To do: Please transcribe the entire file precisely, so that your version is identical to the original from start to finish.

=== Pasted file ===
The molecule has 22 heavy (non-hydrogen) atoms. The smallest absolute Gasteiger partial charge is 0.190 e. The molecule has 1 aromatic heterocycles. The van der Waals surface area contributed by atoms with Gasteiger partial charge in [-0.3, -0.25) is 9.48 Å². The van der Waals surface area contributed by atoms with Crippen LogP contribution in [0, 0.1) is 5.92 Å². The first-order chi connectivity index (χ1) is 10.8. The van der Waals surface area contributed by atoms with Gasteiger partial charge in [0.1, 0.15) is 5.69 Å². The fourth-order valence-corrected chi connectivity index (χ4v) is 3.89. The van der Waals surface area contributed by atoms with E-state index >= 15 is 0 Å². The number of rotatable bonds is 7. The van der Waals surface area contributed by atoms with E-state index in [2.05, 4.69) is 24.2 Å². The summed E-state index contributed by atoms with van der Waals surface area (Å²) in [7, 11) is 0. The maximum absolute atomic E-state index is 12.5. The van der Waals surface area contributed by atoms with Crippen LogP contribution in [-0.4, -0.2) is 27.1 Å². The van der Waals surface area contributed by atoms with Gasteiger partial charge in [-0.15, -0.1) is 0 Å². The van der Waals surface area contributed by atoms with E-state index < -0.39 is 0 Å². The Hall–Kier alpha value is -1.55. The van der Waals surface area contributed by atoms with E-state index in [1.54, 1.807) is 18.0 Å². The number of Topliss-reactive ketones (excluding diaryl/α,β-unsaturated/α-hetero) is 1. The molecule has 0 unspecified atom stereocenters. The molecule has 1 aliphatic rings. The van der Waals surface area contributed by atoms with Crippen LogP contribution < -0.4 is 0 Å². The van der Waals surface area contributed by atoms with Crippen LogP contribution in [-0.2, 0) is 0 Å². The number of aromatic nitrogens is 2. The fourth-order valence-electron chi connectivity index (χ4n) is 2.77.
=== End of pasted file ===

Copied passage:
The molecule has 22 heavy (non-hydrogen) atoms. The smallest absolute Gasteiger partial charge is 0.190 e. The molecule has 1 aromatic heterocycles. The van der Waals surface area contributed by atoms with Gasteiger partial charge in [-0.3, -0.25) is 9.48 Å². The van der Waals surface area contributed by atoms with Crippen LogP contribution in [0, 0.1) is 5.92 Å². The first-order chi connectivity index (χ1) is 10.8. The van der Waals surface area contributed by atoms with Gasteiger partial charge in [0.1, 0.15) is 5.69 Å². The fourth-order valence-corrected chi connectivity index (χ4v) is 3.89. The van der Waals surface area contributed by atoms with E-state index >= 15 is 0 Å². The number of rotatable bonds is 7. The van der Waals surface area contributed by atoms with E-state index in [2.05, 4.69) is 24.2 Å². The summed E-state index contributed by atoms with van der Waals surface area (Å²) in [7, 11) is 0. The maximum absolute atomic E-state index is 12.5. The van der Waals surface area contributed by atoms with Crippen LogP contribution in [-0.4, -0.2) is 27.1 Å². The van der Waals surface area contributed by atoms with Gasteiger partial charge in [-0.15, -0.1) is 0 Å². The van der Waals surface area contributed by atoms with E-state index < -0.39 is 0 Å². The Hall–Kier alpha value is -1.55. The van der Waals surface area contributed by atoms with E-state index in [1.54, 1.807) is 18.0 Å². The number of Topliss-reactive ketones (excluding diaryl/α,β-unsaturated/α-hetero) is 1. The molecule has 0 unspecified atom stereocenters. The molecule has 1 aliphatic rings. The van der Waals surface area contributed by atoms with Crippen LogP contribution < -0.4 is 0 Å². The van der Waals surface area contributed by atoms with Crippen LogP contribution in [-0.2, 0) is 0 Å². The number of aromatic nitrogens is 2. The fourth-order valence-electron chi connectivity index (χ4n) is 2.77.